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OURSELVES TO GOD.
REV. JOHN HOWE, A.M.
AN INTRODUCTORY ESSAY,
ROBERT GORDON, D.D.
PRINTED FOR WILLIAM COLLINS;
W. F. WAKEMAN, AND WM. CURRY, JUN. & co. DUBLIN ;
SIMPKIN & MARSHALL ; BALDWIN & CRADOCK;
AND HURST, CHANCE, & CO. LONDON.
It can hardly have escaped the observation of any one who has read the Bible with attention, that in all the communications which the Almighty has been pleased to make to his rebellious subjects, he has employed language the best calculated to make its way to the heart and affections of mankind-that while his remonstrances with the impenitent present a lamentable picture of the most unreasonable hostility, and unprovoked aggression on their part, they bear testimony, at the same time, to the most compassionate forbearance on his and that as often as he directly addresses the penitent and believing, whether it be in the way of reproof or of consolation, it is still in terms that breathe all the affectionate tenderness of a father's love. That such is the language of Scripture nobody can for a moment dispute, and that the design of such language is to remove those unworthy suspicions of the divine character, which go to array the feelings and affections of the human heart in hostility to its Maker, and perpetuate the enmity of the carnal mind against God, is equally obvious and incontrovertible. It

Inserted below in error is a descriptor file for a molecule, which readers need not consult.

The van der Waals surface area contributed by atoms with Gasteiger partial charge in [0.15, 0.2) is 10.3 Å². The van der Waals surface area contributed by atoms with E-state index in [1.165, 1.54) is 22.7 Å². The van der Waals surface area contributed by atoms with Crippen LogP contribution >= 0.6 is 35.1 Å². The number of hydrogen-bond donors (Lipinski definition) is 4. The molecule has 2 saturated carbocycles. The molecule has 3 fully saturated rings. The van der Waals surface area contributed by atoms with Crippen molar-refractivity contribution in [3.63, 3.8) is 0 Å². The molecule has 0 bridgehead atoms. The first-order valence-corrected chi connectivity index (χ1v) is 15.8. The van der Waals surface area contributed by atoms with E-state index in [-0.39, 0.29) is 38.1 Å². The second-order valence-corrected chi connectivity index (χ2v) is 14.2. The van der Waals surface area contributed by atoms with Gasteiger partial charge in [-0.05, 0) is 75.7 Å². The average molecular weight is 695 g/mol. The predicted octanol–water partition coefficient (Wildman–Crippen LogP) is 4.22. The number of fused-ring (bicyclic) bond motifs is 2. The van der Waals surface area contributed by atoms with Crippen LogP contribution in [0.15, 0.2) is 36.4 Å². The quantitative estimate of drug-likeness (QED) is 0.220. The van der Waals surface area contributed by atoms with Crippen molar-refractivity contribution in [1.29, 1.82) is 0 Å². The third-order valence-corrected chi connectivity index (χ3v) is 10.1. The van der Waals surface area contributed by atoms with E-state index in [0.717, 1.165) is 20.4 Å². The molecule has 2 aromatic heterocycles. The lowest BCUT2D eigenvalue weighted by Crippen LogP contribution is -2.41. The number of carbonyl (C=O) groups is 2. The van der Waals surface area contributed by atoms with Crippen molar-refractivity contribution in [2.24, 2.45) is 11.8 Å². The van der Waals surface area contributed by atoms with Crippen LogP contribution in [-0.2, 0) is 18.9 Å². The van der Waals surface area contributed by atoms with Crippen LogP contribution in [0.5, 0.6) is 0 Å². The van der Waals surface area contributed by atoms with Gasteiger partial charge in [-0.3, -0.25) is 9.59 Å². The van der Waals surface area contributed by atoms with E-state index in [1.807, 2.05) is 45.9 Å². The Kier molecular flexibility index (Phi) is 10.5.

will readily be admitted, too, that if any thing approaching to such generosity and unmerited forbearance, could be manifested by one human being towards another, it could not fail to extort a universal tribute of admiration and respect, and that the common consent of mankind would pronounce that man to have reached the very last stage of moral insensibility, who could remain unaffected by such treatment on the part of one whom he had injured, or whose hostility that treatment would fail to disarm. And yet, is not such, in point of fact, the reception that the compassion of God has met with on the part of not a few of his offending creatures ? Are there not multitudes who are conscious that they have never been deeply or permanently affected by all the tenderness of that commiseration which God has mingled with the very severest of his denunciations against the workers of iniquity—that if, at any time, their conscience is alarmed on contemplating the rigorous requirements, and inviolable sanctions of his law, as necessarily demanding a full and perfect satisfaction, they receive, at such a moment, with suspicion and distrust, the solemn declarations of his word, that he has no pleasure in the death of the sinner—and that even when they succeed in suppressing that anxiety; and take refuge in those views of the divine mercy, which represent him as looking on sin with too indulgent an eye, ever to carry into effect against it the award of a righteous retribution, instead of feeling their heart captivated by such an idea of the divine goodness, they acknowledge it (if indeed they acknowledge it at all) with a heartlessness and